Clause 50 - Power to charge interest

Childcare Payments Bill – in a Public Bill Committee at 9:45 am on 28 October 2014.

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Question proposed, That the clause stand part of the Bill.

Photo of Anne Main Anne Main Conservative, St Albans

With this it will be convenient to discuss clauses 51 to 54 stand part.

Photo of Catherine McKinnell Catherine McKinnell Shadow Minister (Treasury) 10:00, 28 October 2014

Clauses 51 to 54 also provide for enforcement actions, but deal specifically with debt recovery. The Government’s original consultation considered the best way to reclaim overpayments, penalties or interest owed. In their response to the consultation in March, they took the advice of respondents who suggested that, in the first instance, the Government should be able to recover debts directly from child care accounts. That is provided for in clause 52.

Respondents also felt that HMRC should be able to adjust parents’ PAYE or self-assessment tax code, as they perceived such adjustments to be an effective and less intrusive means of debt collection. The Government response indicated that HMRC would have that power, stating:

“Recovery will initially be attempted via unspent top-up amounts in parents’ scheme accounts, with additional facilities to make adjustments to the parent’s tax code.”

However, the Bill does not seem to provide for those specific measures. The response to the consultation also suggested that when neither approach was successful, direct debt recovery action would be pursued—but again, that does not appear to be provided for in the Bill.

On clause 52, will the Minister set out whether the Bill gives HMRC the powers I have outlined? Will HMRC be able to adjust parents’ tax codes to recover debts? Will it be able to take direct recovery action, as the consultation response seemed to indicate? If so, will the Minister outline how the process will work?

I have raised those issues because, in her evidence to the Committee, Samantha Mann from the Chartered Institute of Payroll Professionals highlighted a potential problem with recovering top-up payments through tax code adjustments from a payroll point of view. She was concerned that, although such payments could be recovered through the tax code, it would affect employers, particularly from an administrative perspective.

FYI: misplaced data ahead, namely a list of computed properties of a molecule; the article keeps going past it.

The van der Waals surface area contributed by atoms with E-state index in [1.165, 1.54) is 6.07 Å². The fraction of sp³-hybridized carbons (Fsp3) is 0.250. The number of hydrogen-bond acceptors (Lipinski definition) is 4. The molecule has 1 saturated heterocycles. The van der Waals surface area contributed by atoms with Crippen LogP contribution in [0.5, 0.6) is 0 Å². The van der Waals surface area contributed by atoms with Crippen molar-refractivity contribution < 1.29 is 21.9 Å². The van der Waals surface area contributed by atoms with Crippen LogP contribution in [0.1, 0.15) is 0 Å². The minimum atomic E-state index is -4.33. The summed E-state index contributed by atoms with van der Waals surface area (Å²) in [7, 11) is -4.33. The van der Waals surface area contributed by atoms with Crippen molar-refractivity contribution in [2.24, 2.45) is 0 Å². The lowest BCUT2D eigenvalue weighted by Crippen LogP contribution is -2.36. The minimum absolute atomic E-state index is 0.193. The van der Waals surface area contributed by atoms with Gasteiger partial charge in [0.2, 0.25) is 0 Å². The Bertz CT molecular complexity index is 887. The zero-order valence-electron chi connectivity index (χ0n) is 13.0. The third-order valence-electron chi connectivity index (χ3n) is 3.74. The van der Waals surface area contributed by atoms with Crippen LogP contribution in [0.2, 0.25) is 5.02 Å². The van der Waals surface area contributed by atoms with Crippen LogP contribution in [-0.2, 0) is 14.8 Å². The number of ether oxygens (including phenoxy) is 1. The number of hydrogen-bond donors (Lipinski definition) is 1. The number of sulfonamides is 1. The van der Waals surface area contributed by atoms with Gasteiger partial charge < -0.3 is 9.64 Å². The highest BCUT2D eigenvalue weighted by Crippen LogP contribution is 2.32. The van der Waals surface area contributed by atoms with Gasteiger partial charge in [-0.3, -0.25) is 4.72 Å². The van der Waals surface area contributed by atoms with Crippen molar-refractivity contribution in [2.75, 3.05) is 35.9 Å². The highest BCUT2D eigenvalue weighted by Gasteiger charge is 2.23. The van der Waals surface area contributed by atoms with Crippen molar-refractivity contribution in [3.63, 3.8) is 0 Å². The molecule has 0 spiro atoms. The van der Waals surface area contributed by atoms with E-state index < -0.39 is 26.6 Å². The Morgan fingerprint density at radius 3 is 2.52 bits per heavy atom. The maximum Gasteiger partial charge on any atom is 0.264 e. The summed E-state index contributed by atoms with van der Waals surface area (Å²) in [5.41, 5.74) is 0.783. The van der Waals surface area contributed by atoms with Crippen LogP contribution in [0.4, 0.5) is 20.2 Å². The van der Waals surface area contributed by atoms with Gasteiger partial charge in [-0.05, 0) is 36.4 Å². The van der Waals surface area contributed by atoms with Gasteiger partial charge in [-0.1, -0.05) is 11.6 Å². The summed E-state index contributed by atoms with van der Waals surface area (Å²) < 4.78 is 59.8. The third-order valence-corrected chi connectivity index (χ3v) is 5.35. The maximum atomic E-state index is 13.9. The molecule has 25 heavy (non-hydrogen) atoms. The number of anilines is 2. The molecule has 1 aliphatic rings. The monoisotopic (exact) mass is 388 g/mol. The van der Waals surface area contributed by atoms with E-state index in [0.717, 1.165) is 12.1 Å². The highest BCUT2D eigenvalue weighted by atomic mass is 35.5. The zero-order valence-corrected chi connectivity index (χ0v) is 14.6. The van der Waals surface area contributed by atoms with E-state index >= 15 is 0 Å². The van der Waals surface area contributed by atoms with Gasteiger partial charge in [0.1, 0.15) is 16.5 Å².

Will the Minister clarify whether the Bill will provide for HMRC to pursue debt recovery in the manner I have outlined? If so, what is the Government’s response to Samantha Mann’s concerns? Do they recognise that it could be complex for employers? Will the Minister clarify exactly how debt recovery under the Bill will work in practice? It would be helpful for members of the Committee, as well as other interested parties who I am sure are either following proceedings now or will go over them in due course, if she could iron out some of those complexities and queries.

Photo of David Heath David Heath Liberal Democrat, Somerton and Frome

It is a pleasure to serve under your chairmanship this morning, Mrs Main.

I have just one question for the Minister on a point of clarification. Clause 50(3)(a) says that

“in the case of an amount assessed under section 40, the day on which the person became liable to pay it” is the

“late payment interest start date”.

What is the day on which the person became liable to pay? Is it the day on which they are assessed as being liable, or is it 30 days later, when the review period has ended? If it is the first of those options, the person will never catch up: every time he or she pays, a bit more interest will be added, which will be rather a pain. If it is the end of the review period, the Bill should say that, rather than